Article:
On June 7, 1969, The Johnny Cash Show premiered on ABC. The country icon co-hosted the hour-long show with his wife, June Carter Cash, at the Ryman Auditorium in Nashville. Naturally, Johnny Cash performed during each show — both solo and with special musical guests — and there were also appearances from comedians, as well as skits courtesy of the Statler Brothers.

The Johnny Cash Show became a reality thanks to the release of 1968's At Folsom Prison and 1969's At San Quentin. "After [At Folsom Prison] was released and become a hit, it quadrupled the amount of people that knew about Johnny Cash," the Man in Black's long-time drummer, Fluke Holland, was quoted as saying in a 2018 Rolling Stone piece. "And then came the San Quentin album. I think that’s the two things that skyrocketed him to stardom.

"Then the thing that put the icing on the cake, as we call it, in the late '60s and early '70s, was when we did the weekly ABC network show [The Johnny Cash Show], and of course that just finished it up," Holland adds. "I don’t know if that could have happened, though, if the prison shows hadn’t happened before that. That set Johnny Cash up."

Appropriately, The Johnny Cash Show started off on a high note, as Bob Dylan guested on the first episode and sang a song from his then-new LP, Nashville Skyline ("I Threw It All Away"), as well as the single "Living the Blues." Dylan also dueted with Cash on "Girl From the North Country," while Cash and Carter Cash, in turn, covered Dylan's "It Ain't Me, Babe." For good measure, Joni Mitchell also appeared on this episode and performed "Both Sides Now."

That eclectic approach to booking continued throughout the show's run. Naturally, country icons such as Glen Campbell, Tammy Wynette, Roy Orbison and Merle Haggard appeared, while the Carter Family, Carl Perkins, and the Tennessee Three were also staples. But then-burgeoning stars such as Kris Kristofferson, Neil Young, James Taylor and Linda Ronstadt were given a shot at the spotlight, too. Plus, The Johnny Cash Show also welcomed rock bands (the Monkees, Derek and the Dominos with Eric Clapton, Creedence Clearwater Revival), jazz legend Louis Armstrong and soul / R&B stars (Ray Charles, Stevie Wonder).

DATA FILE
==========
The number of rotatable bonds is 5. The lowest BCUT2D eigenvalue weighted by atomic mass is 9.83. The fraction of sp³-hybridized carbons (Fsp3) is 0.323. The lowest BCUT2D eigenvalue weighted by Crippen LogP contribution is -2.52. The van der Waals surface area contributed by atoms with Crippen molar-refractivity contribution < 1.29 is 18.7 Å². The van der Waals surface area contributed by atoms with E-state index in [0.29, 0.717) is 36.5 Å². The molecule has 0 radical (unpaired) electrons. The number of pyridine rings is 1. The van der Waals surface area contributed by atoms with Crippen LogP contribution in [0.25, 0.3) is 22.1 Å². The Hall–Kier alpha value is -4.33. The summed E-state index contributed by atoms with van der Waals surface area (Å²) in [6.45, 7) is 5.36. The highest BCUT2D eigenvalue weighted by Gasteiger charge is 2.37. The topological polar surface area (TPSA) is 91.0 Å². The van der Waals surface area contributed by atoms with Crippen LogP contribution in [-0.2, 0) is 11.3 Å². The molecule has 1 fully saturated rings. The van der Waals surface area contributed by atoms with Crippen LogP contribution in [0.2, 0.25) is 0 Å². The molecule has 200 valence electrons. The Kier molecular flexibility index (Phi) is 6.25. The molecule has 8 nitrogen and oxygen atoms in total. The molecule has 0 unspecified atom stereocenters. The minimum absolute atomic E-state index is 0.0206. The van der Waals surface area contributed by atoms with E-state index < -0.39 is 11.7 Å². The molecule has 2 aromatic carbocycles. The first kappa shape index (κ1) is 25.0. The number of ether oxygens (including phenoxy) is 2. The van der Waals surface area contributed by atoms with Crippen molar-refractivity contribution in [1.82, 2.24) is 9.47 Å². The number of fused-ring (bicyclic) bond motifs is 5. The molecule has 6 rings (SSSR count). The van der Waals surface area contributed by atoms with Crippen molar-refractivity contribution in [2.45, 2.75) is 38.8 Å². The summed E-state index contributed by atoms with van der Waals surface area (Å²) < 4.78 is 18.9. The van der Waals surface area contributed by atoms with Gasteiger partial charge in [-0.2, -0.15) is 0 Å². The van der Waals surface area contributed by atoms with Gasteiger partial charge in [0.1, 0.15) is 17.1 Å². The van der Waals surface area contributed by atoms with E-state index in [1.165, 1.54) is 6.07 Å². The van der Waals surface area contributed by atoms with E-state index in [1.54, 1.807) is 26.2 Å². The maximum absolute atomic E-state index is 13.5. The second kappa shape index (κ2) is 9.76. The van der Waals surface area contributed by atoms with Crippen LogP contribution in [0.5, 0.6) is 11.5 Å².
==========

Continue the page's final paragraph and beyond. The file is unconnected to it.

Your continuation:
The show's format also led to plenty of once-in-a-lifetime pairings, such as (to name just a few) Cash teaming up with Haggard for "Sing Me Back Home;" Roger Miller on "King of the Road;" Campbell on "Orange Blossom Special;" Charles on "Busted;" and Odetta on "Shame and Scandal on the Family."

Ultimately, The Johnny Cash Show ran for 58 episodes, ending its run on March 31, 1971. Reruns of the show also ran in Summer 2018, on the channel getTV, while plenty of these memorable moments are also available on YouTube.


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